As we celebrate this Christmas, I wondered how much differences there are in ones separated by centuries?
At Christmas 1821 as Missouri celebrated becoming the 24th state, new arrivals helped the population to reach 11 million as well as introduced new traditions, such as the one started in Germany in the 16th century of a Christmas tree decorated with edibles that was first documented in the U.S. in Lancaster, Pa., in 1821.
At Christmas 1921, the 100 million residents scattered throughout 48 states were suffering shortages of many things, including food, caused by World War I, which ended in 1918.
Just as the U.S. was attempting to rebound, a case of what would be known as the “Spanish flu” was discovered in Kansas. In two short years it would infect an estimated 500 million people with 17 million to 50 million deaths (some estimates put it as high as 100 million deaths), making it one of the deadliest pandemics in history. World War I made it difficult to have a more precise number of deaths.
Into this setting, the politicians thrusted the 18th Amendment, which began Prohibition, effective Jan. 16, 1920, which incentivized law breaking.
Many of the relatively recent arrivals also had a lingering loyalty to their relatives left behind in the “old country.” Consider, for example, my grandfather John Zepke’s parents migrating from Germany in 1895 and settling in Oaklyn, N.J.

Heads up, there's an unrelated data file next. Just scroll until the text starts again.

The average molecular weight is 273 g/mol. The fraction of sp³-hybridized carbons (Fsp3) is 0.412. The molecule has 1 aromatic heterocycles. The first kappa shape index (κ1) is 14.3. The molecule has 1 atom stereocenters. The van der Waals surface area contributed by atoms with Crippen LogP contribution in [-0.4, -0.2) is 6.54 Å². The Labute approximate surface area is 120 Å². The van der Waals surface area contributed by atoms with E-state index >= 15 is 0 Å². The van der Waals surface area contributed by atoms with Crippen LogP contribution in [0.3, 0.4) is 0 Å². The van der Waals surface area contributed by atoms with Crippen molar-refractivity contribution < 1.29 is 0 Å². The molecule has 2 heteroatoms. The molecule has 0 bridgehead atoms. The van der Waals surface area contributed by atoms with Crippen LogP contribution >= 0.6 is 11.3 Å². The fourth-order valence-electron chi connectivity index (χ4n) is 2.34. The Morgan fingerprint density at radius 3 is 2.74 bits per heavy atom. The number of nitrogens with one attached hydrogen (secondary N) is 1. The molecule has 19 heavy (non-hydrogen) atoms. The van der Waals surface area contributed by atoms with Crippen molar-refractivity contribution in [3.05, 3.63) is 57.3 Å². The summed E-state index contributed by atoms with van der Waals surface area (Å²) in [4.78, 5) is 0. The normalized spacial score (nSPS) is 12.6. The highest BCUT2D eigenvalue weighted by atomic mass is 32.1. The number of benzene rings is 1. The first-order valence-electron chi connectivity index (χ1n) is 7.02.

In 1912, he and his Irish wife gave birth to the first born American Zepke: my father, who they named George Washington. There must have been emotional turmoil as while the Germans fought the Irish during World War I, John worked in the Philadelphia shipyard making ships to fight the country of his ancestors.
In nearby Camden, in 1919, Englishman Grover Cleveland Stackhouse and his Scottish wife Eleanor gave birth to my mother June. The end of World War I was the end of John’s and Grover’s jobs. Imagine their families struggling to make a Christmas for the nine-year-old George and two-year-old June in 1921. What effect did their struggles have on George and June?
Fortunately, the St. Augustine Record gave us a clue by publishing letters to Santa Claus from children in 1921.
St. Augustine was a small town along the Atlantic Ocean just south of Jacksonville. These letters demonstrated the shortage of food, such as candy, nuts, fruit and even a shortage of oranges in an orange growing state. The children wanted to read books and play with dolls although the one asking for a wash tub broke my heart. I found it illustrative that the children felt that Santa would be influenced by their behaviors, which I highlighted by italics, and their relationships with Santa, which I boldfaced.
All began with “Dear Santa Claus,” and some are abbreviated due to space requirements.
“I have been a bad boy this year, but I hope you will forgive me, and bring me a blond doll named Marie, and a brunette named Gertrude, and bring a cat, and some fruits and nuts.” Closing with “your friend.”
“I am going to try to be a good little boy and go to school every day until Xmas so please bring me these few things, a paint set, a ball and glove, a storybook, a jigger and anything else that is good for a little boy 6 years old. Please do not forget my candy and bring Nellie a ball. Good-bye Santa.”